New to Seattle: A Q&A with Varsha Raghavan, an actor, singer and Amazon employee who recently moved to Seattle from Chicago. So far, what does she think?
Varsha Raghavan is an actor, singer, MIT graduate and research engineer for Amazon.com who moved to Seattle in the summer of 2015. Before she even started packing for the move, Raghavan was trying to enmesh herself with the local theater scene. This July, she performed in the musical “Twister Beach” at Café Nordo, a goofy and satirical riff on 1960s beach movies, playing a bored Seattleite looking for sun and sexual liberation during a Hawaiian vacation.
How she got here and where she came from:
“I moved here in August of 2015 and grew up in Chicago, on the South Side near Hyde Park. My mom was a doctor on the South Side and my dad was an investment banker, but he’s retired now. My parents moved to this country from India in the 1980s to get higher education — which, I guess, worked!
“My parents fostered a love of math and science in me — not that they wanted me to follow in their footsteps, but they wanted me to find something I wanted to do. I guess that’s typical of Asian households. They sent me to science camps where they show you how dissolving works with sugar and water or how to make a battery out of a pickle or whatever. That’s essentially what led me to MIT (the Massachusetts Institute of Technology).”
The few things she’s allowed to say about her new work at Amazon.com:
New to Seattle
The city is undergoing great change and is welcoming a wide variety of new faces. Who are these people and what have their experiences been like? This is the first in an occasional Q&A series with Seattle’s newcomers.
“I can’t talk a lot about the job, but I’m a research engineer at Amazon for developing the delivery drones — it’s a once-in-a-lifetime opportunity to work on something so groundbreaking. My team has got a very start-up-y feeling within a larger corporation. My boss is great, and that’s a large part of why it’s fun to show up to work every day.”
How she got involved in theater:
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“I was very shy as a child, having trouble making friends. So my parents put me in a theater camp. It was a whirlwind of improv games and teaching us ways to sing, different dances … I came back and said: ‘Mom, the only true happiness in my life is when I’m onstage. The only time I can be myself is when I can be somebody else.’ I could shed the ‘me’ I’d come to know and be somebody else. The script wasn’t my words, but I could take somebody else’s words and take that character wherever I wanted.”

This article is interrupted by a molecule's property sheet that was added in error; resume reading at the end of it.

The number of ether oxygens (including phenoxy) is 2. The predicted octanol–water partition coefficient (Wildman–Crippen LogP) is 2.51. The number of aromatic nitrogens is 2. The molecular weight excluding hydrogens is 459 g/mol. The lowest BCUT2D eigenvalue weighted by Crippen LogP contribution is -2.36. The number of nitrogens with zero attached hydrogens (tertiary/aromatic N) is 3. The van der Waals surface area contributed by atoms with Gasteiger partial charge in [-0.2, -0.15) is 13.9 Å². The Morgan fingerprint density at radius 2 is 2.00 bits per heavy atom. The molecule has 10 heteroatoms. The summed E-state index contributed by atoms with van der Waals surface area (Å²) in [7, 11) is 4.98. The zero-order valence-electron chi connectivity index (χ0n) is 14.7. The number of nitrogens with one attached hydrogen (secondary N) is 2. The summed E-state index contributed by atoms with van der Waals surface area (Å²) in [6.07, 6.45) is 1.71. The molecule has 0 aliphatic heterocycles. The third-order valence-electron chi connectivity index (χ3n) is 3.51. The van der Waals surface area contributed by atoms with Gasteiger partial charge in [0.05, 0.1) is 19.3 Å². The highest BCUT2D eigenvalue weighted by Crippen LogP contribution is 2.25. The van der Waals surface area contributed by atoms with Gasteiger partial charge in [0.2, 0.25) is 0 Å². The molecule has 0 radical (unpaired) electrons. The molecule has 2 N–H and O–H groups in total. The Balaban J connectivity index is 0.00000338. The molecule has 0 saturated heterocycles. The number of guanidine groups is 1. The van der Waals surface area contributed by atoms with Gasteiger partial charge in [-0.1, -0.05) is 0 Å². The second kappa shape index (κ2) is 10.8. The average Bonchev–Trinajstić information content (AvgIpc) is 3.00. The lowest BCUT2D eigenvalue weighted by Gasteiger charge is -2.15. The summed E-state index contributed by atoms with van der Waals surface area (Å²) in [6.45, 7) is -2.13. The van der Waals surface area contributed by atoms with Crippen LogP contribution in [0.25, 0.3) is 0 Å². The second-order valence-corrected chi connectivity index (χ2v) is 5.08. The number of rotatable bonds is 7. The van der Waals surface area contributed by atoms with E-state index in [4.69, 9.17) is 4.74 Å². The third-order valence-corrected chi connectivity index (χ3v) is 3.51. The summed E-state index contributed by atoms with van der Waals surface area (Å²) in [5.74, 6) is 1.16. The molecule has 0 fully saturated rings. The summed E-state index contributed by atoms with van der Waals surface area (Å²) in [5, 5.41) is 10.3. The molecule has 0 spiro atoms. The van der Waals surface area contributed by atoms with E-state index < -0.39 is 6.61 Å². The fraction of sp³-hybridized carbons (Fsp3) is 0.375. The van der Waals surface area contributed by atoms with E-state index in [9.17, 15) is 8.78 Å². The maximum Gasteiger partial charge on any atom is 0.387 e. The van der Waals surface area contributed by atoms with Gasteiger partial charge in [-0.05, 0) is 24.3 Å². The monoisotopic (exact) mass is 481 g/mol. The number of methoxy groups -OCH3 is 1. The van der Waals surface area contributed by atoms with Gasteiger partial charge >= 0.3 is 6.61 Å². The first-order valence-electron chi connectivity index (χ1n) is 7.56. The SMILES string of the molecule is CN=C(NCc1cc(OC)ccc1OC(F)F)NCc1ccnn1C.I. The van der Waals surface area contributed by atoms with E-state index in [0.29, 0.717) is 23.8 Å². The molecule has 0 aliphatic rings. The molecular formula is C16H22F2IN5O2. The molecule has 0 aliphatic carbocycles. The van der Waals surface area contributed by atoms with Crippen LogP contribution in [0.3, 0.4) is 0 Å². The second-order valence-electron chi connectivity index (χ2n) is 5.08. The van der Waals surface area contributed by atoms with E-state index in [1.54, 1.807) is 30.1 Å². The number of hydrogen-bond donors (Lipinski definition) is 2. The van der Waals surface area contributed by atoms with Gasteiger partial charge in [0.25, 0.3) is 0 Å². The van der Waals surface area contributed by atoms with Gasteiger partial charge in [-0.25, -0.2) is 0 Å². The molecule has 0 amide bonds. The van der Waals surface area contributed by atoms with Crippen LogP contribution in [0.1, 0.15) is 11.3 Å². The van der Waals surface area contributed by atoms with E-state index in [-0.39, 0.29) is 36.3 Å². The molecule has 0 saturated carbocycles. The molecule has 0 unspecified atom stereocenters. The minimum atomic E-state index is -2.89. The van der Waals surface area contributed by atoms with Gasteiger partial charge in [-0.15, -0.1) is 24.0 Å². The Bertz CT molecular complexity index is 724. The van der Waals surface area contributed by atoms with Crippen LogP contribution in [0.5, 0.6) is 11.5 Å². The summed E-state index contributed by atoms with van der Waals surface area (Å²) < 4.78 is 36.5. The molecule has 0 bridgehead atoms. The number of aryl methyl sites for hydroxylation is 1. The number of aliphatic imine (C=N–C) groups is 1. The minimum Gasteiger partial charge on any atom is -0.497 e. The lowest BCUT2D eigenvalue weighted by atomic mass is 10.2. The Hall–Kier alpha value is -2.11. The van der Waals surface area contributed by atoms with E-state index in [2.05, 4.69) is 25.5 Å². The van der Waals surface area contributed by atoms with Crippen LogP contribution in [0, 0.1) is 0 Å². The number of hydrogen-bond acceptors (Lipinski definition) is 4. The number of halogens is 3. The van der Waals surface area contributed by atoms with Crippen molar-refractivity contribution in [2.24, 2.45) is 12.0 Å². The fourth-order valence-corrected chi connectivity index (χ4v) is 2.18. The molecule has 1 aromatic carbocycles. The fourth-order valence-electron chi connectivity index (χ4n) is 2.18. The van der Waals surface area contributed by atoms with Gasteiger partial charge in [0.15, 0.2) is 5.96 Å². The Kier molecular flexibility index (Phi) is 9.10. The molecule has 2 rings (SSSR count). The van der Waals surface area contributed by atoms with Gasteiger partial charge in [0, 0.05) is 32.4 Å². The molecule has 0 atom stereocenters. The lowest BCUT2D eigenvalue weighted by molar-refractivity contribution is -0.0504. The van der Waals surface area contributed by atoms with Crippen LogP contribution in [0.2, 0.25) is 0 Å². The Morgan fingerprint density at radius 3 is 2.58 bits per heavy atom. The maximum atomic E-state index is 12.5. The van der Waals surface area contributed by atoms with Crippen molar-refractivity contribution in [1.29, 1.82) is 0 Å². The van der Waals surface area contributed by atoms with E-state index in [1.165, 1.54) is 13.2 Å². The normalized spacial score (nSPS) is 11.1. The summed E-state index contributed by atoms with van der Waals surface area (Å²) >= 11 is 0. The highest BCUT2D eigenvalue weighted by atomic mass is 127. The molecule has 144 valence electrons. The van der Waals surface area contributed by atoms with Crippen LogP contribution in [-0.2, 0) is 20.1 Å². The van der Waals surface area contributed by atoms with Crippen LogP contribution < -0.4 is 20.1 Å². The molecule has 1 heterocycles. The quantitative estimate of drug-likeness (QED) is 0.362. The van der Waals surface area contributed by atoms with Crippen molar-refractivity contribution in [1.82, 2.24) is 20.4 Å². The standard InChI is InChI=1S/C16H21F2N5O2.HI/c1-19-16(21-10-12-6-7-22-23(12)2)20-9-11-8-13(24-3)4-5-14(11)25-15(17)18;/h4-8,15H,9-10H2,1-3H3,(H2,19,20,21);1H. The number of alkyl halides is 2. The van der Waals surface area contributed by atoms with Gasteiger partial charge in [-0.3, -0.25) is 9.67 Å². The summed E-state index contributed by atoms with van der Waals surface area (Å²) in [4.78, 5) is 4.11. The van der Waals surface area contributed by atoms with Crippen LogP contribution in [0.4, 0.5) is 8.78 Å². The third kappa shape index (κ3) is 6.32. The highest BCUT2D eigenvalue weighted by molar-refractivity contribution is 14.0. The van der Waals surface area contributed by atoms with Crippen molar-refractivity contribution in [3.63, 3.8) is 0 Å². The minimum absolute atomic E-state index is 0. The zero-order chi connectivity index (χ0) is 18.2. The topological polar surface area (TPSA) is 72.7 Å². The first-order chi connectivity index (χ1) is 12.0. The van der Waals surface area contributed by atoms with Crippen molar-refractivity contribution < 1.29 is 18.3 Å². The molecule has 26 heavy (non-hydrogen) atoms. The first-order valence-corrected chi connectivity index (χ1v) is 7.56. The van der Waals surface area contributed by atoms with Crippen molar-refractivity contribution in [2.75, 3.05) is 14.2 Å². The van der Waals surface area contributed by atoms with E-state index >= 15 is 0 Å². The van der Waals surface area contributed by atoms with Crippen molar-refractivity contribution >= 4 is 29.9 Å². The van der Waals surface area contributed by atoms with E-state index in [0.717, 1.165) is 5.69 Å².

Her parents’ reaction to her artistic aspirations:
“My mom said: ‘One percent of people make it the way you want to make it. You need backup options. We didn’t come all this way across the world for you to be a starving artist!’ And math and science — I didn’t want to throw away that part of me. So I ended up at MIT.”
On getting tangled up in Seattle’s theater world, where she was cast in the immersive production “Twister Beach” at Café Nordo this summer:
“The first thing I did after getting my Amazon offer was look up the Seattle theater scene. Before I told my mom or anyone about the offer, I hung up the phone and did a Google search — and there are so many tons of hits … I saw the “Twister Beach” audition listing on the Theatre Puget Sound website. I went, and he (Mark Siano, co-director and producer of “Twister Beach”) seemed to like me and asked if I was available for day rehearsals. I said: ‘I work at Amazon.’ And he was like: ‘Oh, no! They’re not going to be flexible, they’re not going to let you do anything.’ But my team is pretty flexible about having a life as well as a job.
“My employers are very supportive of this dual life — they’ve shown up to my shows, they’re super-supportive.”
On stereotypes about Amazon employees:
“The influx of tech employees actually has a diverse set of interests — I have a co-worker who’s a sailing instructor and a co-worker who’s a DJ. We’re artists, we’re athletes … I understand where the negative stereotypes are coming from: ‘The tech bros are coming, they only care about themselves, they’re going to destroy our culture.’ But, as cheesy as it sounds, Amazon employees are individuals, too.
“I understand the concerns — the community getting broken up and gentrified. I empathize with that but, at the same time, it’s important to recognize that Amazon employees, regardless of whether we’re native Seattleites or not, want to contribute to our community.
“Sadly, Amazon can be the bearer of bad gentrification. But I don’t think there’s any animosity from our side about people stereotyping native Seattleites. I do live in a nice building on Capitol Hill and am paying a lot for it. Did this building push people out of more affordable housing? Probably. I’m trying to convince myself that that’s not my fault, individually — but maybe that’s just the way cities grow.
“It’s a tricky place to know that the company giving you your living wage has significantly altered the lives of other people.
“But, for the time that I’m here, I want to contribute.”